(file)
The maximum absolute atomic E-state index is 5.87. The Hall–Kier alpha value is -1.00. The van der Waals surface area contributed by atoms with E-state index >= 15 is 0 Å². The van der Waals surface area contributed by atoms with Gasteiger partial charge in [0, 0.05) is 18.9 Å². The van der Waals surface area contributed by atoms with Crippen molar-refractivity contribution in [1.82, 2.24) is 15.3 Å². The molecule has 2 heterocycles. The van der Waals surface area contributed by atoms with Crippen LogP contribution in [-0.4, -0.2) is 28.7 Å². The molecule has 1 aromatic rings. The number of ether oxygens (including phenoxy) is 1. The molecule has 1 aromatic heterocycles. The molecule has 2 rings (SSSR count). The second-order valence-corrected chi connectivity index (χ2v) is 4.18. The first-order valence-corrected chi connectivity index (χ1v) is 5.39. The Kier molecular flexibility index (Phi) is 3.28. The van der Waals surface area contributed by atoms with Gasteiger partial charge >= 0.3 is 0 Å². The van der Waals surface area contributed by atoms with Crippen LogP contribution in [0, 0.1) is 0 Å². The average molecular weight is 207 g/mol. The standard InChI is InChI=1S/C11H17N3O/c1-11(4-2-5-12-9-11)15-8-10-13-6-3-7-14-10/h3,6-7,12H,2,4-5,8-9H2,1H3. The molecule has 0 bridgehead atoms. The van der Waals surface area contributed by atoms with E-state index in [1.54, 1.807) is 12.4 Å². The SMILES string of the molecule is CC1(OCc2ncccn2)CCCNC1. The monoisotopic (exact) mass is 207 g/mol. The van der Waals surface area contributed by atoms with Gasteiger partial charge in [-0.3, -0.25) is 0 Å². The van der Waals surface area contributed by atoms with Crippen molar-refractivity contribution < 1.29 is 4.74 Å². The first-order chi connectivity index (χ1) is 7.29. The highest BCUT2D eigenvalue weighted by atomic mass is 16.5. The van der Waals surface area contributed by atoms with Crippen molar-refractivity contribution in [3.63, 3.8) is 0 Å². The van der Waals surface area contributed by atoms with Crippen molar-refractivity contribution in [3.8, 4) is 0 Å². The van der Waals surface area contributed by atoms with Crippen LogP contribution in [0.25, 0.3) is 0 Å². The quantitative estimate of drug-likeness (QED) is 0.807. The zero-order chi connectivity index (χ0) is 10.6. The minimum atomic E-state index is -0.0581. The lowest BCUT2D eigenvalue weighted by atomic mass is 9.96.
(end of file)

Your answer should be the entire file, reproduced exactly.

The maximum absolute atomic E-state index is 5.87. The Hall–Kier alpha value is -1.00. The van der Waals surface area contributed by atoms with E-state index >= 15 is 0 Å². The van der Waals surface area contributed by atoms with Gasteiger partial charge in [0, 0.05) is 18.9 Å². The van der Waals surface area contributed by atoms with Crippen molar-refractivity contribution in [1.82, 2.24) is 15.3 Å². The molecule has 2 heterocycles. The van der Waals surface area contributed by atoms with Crippen LogP contribution in [-0.4, -0.2) is 28.7 Å². The molecule has 1 aromatic rings. The number of ether oxygens (including phenoxy) is 1. The molecule has 1 aromatic heterocycles. The molecule has 2 rings (SSSR count). The second-order valence-corrected chi connectivity index (χ2v) is 4.18. The first-order valence-corrected chi connectivity index (χ1v) is 5.39. The Kier molecular flexibility index (Phi) is 3.28. The van der Waals surface area contributed by atoms with Gasteiger partial charge >= 0.3 is 0 Å². The van der Waals surface area contributed by atoms with Crippen LogP contribution in [0, 0.1) is 0 Å². The average molecular weight is 207 g/mol. The standard InChI is InChI=1S/C11H17N3O/c1-11(4-2-5-12-9-11)15-8-10-13-6-3-7-14-10/h3,6-7,12H,2,4-5,8-9H2,1H3. The molecule has 0 bridgehead atoms. The van der Waals surface area contributed by atoms with E-state index in [1.54, 1.807) is 12.4 Å². The SMILES string of the molecule is CC1(OCc2ncccn2)CCCNC1. The monoisotopic (exact) mass is 207 g/mol. The van der Waals surface area contributed by atoms with Gasteiger partial charge in [-0.3, -0.25) is 0 Å². The van der Waals surface area contributed by atoms with Crippen molar-refractivity contribution < 1.29 is 4.74 Å². The first-order chi connectivity index (χ1) is 7.29. The highest BCUT2D eigenvalue weighted by atomic mass is 16.5. The van der Waals surface area contributed by atoms with Crippen molar-refractivity contribution in [3.63, 3.8) is 0 Å². The van der Waals surface area contributed by atoms with Crippen molar-refractivity contribution in [3.8, 4) is 0 Å². The van der Waals surface area contributed by atoms with Crippen LogP contribution in [0.25, 0.3) is 0 Å². The quantitative estimate of drug-likeness (QED) is 0.807. The zero-order chi connectivity index (χ0) is 10.6. The minimum atomic E-state index is -0.0581. The lowest BCUT2D eigenvalue weighted by atomic mass is 9.96.